Off the Kuff Rotating Header Image

Compassionate Use Registry of Texas

No cannabis for you

Good luck getting your hands on medical marijuana in Texas.

It’s been about a year since the first legally grown marijuana plants were harvested in Texas for their medicinal oils. But since then, fewer than 600 patients have seen any benefit out of the estimated 150,000 who suffer uncontrollable epileptic seizures that the medicine is meant to help.

Roughly 45 doctors, mostly concentrated in urban areas, have signed up to prescribe the cannabidiol. Just three companies in Central Texas have been licensed to distribute the drug. One doesn’t seem to have opened its doors, and another reports losing money with such a small client base.

“The way to assure the Compassionate Use Program has a future is by expanding access to more patients,” said Morris Denton, CEO of Compassionate Cultivation in the Austin area. “The worst thing that can happen is nothing gets done, because then we set the program back.”

Texas’ therapeutic marijuana program is among the strictest in the nation, giving only patients with intractable epilepsy access to cannabidiol that’s low in THC, the element that gives pot users a high.

[…]

The Texas Compassionate Use Act became law in 2015, but the rollout has been slow and rocky.

Despite getting more than 40 applications, the Texas Department of Public Safety licensed just three companies last year to distribute cannabidiol, the minimum number allowed by the law.

Patients need sign-off from two doctors to use the marijuana-derived oil. But so far, fewer than 50 certified epileptologists and neurologists have registered to participate. None is in the Rio Grande Valley or West Texas, records show, meaning patients there must travel far to see a qualified physician.

Some doctors are reluctant to enroll because Texas law requires they prescribe the drug instead of recommending it, a phrase other states use to sidestep federal marijuana prohibitions, advocates said. So far, 574 patients have been issued prescriptions, according to the Texas Department of Public Safety, which oversees the program.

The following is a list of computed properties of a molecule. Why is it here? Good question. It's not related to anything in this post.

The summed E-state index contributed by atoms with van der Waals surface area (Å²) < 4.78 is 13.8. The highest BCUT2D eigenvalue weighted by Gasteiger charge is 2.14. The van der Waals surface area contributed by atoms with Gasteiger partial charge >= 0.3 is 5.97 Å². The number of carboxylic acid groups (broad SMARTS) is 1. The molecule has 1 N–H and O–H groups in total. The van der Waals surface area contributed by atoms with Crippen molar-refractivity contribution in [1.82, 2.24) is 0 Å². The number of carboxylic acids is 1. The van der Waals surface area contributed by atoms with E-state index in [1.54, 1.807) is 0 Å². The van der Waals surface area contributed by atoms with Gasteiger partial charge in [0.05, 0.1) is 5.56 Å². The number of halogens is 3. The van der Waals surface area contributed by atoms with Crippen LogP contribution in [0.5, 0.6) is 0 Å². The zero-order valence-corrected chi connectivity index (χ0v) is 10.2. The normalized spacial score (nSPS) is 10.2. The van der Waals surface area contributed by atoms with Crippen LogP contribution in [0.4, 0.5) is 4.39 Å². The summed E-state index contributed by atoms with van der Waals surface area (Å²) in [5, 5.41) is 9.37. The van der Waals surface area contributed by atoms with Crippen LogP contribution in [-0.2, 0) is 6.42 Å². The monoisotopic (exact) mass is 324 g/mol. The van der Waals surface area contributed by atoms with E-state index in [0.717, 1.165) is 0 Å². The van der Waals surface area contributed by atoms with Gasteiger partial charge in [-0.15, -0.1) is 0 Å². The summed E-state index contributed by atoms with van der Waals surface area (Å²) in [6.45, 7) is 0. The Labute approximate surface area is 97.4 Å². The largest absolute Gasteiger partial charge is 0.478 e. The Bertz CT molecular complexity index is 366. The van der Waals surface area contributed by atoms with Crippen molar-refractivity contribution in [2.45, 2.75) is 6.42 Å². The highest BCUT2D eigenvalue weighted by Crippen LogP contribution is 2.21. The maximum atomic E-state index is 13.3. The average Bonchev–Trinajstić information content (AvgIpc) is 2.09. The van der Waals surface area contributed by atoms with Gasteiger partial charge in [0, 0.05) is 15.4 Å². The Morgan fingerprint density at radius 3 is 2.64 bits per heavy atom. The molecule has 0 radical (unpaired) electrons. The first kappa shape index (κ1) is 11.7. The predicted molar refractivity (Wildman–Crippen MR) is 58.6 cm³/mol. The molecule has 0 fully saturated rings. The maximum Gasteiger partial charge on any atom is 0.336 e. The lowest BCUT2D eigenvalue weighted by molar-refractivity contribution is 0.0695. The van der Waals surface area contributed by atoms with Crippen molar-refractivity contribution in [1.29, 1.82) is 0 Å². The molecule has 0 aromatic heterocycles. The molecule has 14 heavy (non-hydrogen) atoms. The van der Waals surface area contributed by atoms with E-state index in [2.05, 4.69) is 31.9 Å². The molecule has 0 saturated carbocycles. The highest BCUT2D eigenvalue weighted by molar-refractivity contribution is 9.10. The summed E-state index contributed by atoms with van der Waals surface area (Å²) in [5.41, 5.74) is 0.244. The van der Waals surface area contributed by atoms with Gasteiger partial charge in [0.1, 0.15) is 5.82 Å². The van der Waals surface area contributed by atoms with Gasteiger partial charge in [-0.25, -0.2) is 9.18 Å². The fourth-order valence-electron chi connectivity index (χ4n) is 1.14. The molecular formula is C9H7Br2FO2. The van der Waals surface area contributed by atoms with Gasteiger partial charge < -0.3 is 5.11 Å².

See here for some background, and here for a map of where the registered doctors are. If you live west of San Antonio, it’s Amarillo or nothing. There will be bills introduced to expand medical marijuana in Texas – Sen. Jose Menendez has already filed one such bill – and they may have a chance to get through. Greg Abbott has softened his stance, both party platforms are calling for marijuana reform, there’s popular support, and so forth. It’s just that it’s not easy to get any bill passed, and if a given bill isn’t a priority then it will be in line behind those that are. I don’t think there’s much in the way of opposition to expanding medical marijuana, and maybe to some other reforms, but I don’t think it’s a priority, either.

Medical marijuana is now available in Texas

To a very limited number of people, and only under a very strict set of circumstances.

Modern medicine has helped Laura Campbell’s 27-year-old daughter, Sierra, fight off many of her persistent seizures. At her peak, Sierra suffered from more than three seizures a day. Now, she’s down to one or two per month.

But the gains come with their own frustrations.

“She takes five pills twice a day, plus more if she needs an emergency supplement in case of a seizure. It damages her brain every time she has [a seizure]. Her IQ has gone down and her neurological functions are suffering,” Campbell said, trailing off between tears. “With every seizure she has, it just gets worse for her.”

Now Campbell, an Austin resident, is hoping she can wean her daughter off the “harsh” meds and turn to cannabis oil instead. That treatment was legalized in 2015, and a dispensary in Schulenburg made its first delivery of the oil to a young Texas child last week.

But as dispensaries are opening, Texans like Campbell’s daughter might still have a hard time getting access to the oil from marijuana plants. Currently, fewer than 20 doctors across the state are registered with the Texas Department of Public Safety to prescribe it.

They are able to do so under the Texas Compassionate Use Act, which legalized the sale of a specific kind of cannabis oil for a small group of Texans: epilepsy patients, like Sierra, whose symptoms have not responded to federally approved medication.

But to qualify for the medicine, Texans must have tried two FDA-approved drugs and found them to be ineffective. The patients also must be permanent residents of Texas and get approval from two of the 18 doctors listed on the Compassionate Use Registry of Texas.

Under the law, a physician can only sign up for the state registry if, among several other requirements, the doctor has dedicated a significant portion of his or her clinical practice to the evaluation and treatment of epilepsy and is certified by the American Board of Psychiatry and Neurology in either epilepsy or neurology.

The bill in question was passed in 2015, so it’s taken awhile just to get to this point. There are only three dispensaries in the state, and there’s not likely to be many more doctors on the registry, at least not while Jeff Sessions is on a reefer madness kick. The effect of this law should be big for those who are able to take advantage of it, but the number of such people will be very small. I hope that effect is enough to allow for a broader bill in the next Legislature, but the surer route to that destination is to vote for candidates who are willing to support that outcome. The Chron has more.